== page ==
Wednesday, November 30, 2011

Book Lovers Rejoice! Bookstores Will Survive!

The recent bankruptcy and closure of all the Borders bookstores is easily taken as a harbinger of the approaching demise of the bookstore and soon thereafter, the physical book itself. For those who grew up savoring trips to the bookstore hoping to find that unexpected gem, and for those who devoured and treasured those physical objects called books and fear that their end is imminent—keep the faith! 

The conventional wisdom is that Borders failed because it could not contend with on-line outlets like Amazon. The popularity of e-readers was supposedly the last straw. Ben Austen provides an article in Businessweek that lets us know that the situation is more complicated than that: The End of Borders Is Not the End of Books.

According to Austen’s tale, Borders was not done in due to competition, but rather to its own incompetence.

"When Borders declared bankruptcy in February, more than 200 of its 400 outlets were still ‘highly profitable,’ says its final chief executive officer, Mike Edwards. There’s no question that the book industry is in flux, with digital sales last year making up about $900 million of the $28 billion-a-year market and increasing fast. But a sizable portion of the book business is still taking place in actual stores. Barnes & Noble, the nation’s largest book retailer, hasn’t been forced to close its 700 locations. Thus, it wasn’t Amazon—or Amazon alone—that sank Borders."

Austen relates a sequence of unwise decisions made by Borders. Some of the blame could be attributed to the six CEOs it endured over the last twelve years.

"For the past decade and a half, Borders seems to have been in the business of making mistakes. Consider the company’s efforts to develop an online presence. Amazon was launched in 1995, and Barnes & Noble responded with its own website two years later. It took Borders another year to get started online, and the venture quickly lost tens of millions of dollars. In 2001, Borders made a deal with Amazon to run all of its online business—a partnership, in retrospect, that comes across as tragically shortsighted...Amazingly, Borders wouldn’t end the Amazon deal and launch its own website until 2008."

"Borders managed to be on the wrong end of several upheavals. It invested heavily in CDs and DVDs just as music and movies were going digital; in 2006, nearly a fifth of all Borders revenue came from music sales. And though this would be the company’s last year of profitability, it continued to expand, building huge stores of 25,000 and 30,000 square feet right into the Internet boom. Sales per square foot in its superstores plummeted from an average of $261 in 1997 to $173 by 2009. Borders even purchased a stationery company, Paperchase, in 2004, as handwritten correspondence withered. And then there’s the company’s entry into digital books: If you didn’t know Borders had an e-reader called Kobo, you’re not alone."

Perhaps the biggest error that Borders made was in expanding precipitously starting in the late 1990s. Just at the time when Amazon was becoming a force it established too many big stores in too many marginal locations. The well-placed stores generally were profitable, the poorly located ones faired less well.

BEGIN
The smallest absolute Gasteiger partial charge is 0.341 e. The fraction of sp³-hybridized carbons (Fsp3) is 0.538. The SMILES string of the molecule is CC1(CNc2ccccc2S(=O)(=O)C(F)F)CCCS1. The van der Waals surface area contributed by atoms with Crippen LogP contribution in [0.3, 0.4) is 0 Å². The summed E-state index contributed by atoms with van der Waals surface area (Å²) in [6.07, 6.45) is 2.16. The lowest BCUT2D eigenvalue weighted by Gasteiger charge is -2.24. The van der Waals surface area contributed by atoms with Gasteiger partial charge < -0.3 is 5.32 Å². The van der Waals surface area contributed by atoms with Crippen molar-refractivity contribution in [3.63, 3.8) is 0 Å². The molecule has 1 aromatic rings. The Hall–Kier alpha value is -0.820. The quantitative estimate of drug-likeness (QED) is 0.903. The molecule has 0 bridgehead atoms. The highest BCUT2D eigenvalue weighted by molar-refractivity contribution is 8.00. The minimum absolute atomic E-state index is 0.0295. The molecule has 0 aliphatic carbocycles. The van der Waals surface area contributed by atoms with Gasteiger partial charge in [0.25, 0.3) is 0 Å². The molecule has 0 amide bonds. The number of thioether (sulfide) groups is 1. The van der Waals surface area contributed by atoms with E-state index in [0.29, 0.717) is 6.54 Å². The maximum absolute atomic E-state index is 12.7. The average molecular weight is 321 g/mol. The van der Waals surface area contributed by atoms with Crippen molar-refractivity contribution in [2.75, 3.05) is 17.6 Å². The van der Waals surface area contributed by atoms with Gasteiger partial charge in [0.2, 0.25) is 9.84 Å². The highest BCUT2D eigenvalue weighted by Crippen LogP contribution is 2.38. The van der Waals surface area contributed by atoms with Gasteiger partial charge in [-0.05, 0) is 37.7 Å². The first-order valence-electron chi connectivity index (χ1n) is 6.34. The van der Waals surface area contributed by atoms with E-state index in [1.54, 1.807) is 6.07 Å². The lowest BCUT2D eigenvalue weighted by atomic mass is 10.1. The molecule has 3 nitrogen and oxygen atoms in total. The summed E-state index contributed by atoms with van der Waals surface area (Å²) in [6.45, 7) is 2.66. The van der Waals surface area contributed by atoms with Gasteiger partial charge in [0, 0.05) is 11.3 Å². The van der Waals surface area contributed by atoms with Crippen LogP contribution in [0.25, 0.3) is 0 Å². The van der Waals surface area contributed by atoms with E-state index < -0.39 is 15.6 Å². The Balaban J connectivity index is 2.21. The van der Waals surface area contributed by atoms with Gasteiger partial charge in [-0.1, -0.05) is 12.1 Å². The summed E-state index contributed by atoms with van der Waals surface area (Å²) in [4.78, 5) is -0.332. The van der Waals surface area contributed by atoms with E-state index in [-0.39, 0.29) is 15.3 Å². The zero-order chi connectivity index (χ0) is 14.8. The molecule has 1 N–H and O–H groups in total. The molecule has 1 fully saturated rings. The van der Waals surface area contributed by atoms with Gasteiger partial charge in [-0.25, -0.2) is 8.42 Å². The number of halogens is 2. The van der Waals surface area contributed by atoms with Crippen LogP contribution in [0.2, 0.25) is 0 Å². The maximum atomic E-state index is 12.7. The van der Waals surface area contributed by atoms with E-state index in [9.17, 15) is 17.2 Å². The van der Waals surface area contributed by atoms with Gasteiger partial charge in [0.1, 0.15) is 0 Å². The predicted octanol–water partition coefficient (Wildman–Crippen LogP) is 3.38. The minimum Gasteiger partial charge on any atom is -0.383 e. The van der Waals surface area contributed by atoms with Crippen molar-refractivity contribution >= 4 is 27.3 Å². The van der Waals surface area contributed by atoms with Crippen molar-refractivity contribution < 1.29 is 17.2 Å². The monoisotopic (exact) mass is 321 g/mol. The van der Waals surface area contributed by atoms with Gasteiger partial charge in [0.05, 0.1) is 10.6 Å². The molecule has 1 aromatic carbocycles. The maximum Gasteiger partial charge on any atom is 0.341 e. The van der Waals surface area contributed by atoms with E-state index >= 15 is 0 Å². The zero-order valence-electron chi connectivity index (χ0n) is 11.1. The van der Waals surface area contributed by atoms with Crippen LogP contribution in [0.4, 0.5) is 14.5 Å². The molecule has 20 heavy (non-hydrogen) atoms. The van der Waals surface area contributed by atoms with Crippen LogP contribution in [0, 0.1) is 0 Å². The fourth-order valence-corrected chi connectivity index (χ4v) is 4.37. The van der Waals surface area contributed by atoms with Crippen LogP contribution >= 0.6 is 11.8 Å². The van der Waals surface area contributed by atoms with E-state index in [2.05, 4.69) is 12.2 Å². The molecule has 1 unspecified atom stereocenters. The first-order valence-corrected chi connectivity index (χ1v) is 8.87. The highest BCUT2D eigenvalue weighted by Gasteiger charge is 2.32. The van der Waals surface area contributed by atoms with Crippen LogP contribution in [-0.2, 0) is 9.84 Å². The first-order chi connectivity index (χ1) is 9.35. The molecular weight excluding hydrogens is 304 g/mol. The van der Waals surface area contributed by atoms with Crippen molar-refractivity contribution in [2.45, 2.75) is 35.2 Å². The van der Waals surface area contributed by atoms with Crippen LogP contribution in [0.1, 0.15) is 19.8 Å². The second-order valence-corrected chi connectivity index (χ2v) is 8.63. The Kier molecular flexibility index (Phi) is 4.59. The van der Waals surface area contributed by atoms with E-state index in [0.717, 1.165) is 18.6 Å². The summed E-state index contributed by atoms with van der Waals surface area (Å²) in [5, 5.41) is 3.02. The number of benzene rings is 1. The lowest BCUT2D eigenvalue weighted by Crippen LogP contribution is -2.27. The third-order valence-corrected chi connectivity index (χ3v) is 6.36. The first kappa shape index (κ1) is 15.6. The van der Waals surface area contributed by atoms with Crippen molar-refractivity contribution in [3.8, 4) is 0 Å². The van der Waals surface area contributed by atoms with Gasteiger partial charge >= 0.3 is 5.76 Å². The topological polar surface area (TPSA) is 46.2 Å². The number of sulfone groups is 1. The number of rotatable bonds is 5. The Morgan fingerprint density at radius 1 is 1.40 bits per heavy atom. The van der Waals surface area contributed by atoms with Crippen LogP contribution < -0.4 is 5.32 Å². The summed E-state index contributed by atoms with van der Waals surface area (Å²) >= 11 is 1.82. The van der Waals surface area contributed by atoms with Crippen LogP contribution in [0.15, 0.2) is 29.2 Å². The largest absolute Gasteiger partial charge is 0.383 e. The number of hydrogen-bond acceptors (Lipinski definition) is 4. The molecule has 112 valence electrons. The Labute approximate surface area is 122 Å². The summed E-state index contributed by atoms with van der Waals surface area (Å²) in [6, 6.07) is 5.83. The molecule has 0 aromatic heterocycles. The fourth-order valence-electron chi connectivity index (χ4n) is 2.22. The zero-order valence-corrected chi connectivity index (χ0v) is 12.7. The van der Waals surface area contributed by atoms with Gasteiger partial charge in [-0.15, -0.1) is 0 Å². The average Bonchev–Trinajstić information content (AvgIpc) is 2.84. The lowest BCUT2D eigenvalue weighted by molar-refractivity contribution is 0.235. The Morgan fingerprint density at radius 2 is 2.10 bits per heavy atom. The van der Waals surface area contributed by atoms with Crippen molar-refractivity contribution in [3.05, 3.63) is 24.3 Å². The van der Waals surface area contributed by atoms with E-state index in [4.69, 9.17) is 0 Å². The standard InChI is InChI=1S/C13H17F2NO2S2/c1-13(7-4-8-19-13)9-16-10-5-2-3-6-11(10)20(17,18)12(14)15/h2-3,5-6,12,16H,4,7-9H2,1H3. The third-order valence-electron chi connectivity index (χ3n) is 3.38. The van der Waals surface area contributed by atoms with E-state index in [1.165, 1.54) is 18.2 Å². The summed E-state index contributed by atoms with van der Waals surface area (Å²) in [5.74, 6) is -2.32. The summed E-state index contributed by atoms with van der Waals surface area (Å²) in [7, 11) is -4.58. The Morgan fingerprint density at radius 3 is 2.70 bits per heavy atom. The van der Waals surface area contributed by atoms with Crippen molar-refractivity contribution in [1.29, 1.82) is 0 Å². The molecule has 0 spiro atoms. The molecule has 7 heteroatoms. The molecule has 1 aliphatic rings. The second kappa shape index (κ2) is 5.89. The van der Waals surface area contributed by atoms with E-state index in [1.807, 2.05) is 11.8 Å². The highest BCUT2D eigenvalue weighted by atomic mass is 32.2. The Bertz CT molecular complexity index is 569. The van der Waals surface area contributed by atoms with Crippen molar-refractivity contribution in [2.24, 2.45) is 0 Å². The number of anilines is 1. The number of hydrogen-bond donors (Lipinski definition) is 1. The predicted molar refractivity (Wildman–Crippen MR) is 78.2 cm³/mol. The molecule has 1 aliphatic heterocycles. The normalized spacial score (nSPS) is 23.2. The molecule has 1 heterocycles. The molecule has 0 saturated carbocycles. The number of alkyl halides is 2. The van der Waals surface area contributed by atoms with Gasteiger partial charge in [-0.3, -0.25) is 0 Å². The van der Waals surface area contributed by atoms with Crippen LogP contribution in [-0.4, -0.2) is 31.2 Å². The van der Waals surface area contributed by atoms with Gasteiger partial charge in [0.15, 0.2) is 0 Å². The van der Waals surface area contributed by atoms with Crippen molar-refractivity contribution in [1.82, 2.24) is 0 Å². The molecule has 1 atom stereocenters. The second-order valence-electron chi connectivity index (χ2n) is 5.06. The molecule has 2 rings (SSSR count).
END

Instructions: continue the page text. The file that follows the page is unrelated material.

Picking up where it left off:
Where does the book selling business reside post-Borders?

"Analysts predict that Barnes & Noble will have to shrink the number and size of its stores, and it hasn’t tried to gobble up many of the vacated Borders locations—70 percent of which, Barnes & Noble says, were within five miles of one of its outlets. (Barnes & Noble did purchase the remainder of Borders’s Web business.) But so far Barnes & Noble is holding on to its stores, focusing on e-books and filling its outlets with high-profit-margin nonbook items, such as educational toys and games."

Austen closes with some truly positive, and unexpected, insight.

"Small independents....may actually stand to gain the most from Borders’s passing. Plenty of shoppers don’t want to give a digital download to a niece for her birthday and often don’t think far enough ahead to order a book through Amazon for an upcoming trip. Many simply like the experience of going to a bookstore. Jeff Green, president of Jeff Green Partners, a retail-consulting firm based in Phoenix, believes bookstores of around 2,500 square feet offer a perfectly viable—if only modestly profitable—business model. John Rubin runs Above the Treeline, an Ann Arbor–based company that provides sales and inventory analytics as well as digital catalogs to booksellers. According to point-of-sale data he’s compiled, business at locally owned stores has, in fact, held steady in recent years. And while advances in technology have certainly made hardcover books a bit passé, they have also enabled small stores to operate far more efficiently. "It’s the only retail industry I can think of that will go full circle, back to the way it originally was," says Green. ‘From the small-village bookstore to the big-box retailer and then back again. That doesn’t ever happen in retail’."

Amazon is great for ordering a book you already know you want. It is not so good for browsing randomly. If you enjoy seeking out a few good titles out of a thousand options, rather than out of a hundred thousand, you may soon have more good browsing experiences. Those comfortable little bookstores may be coming back.

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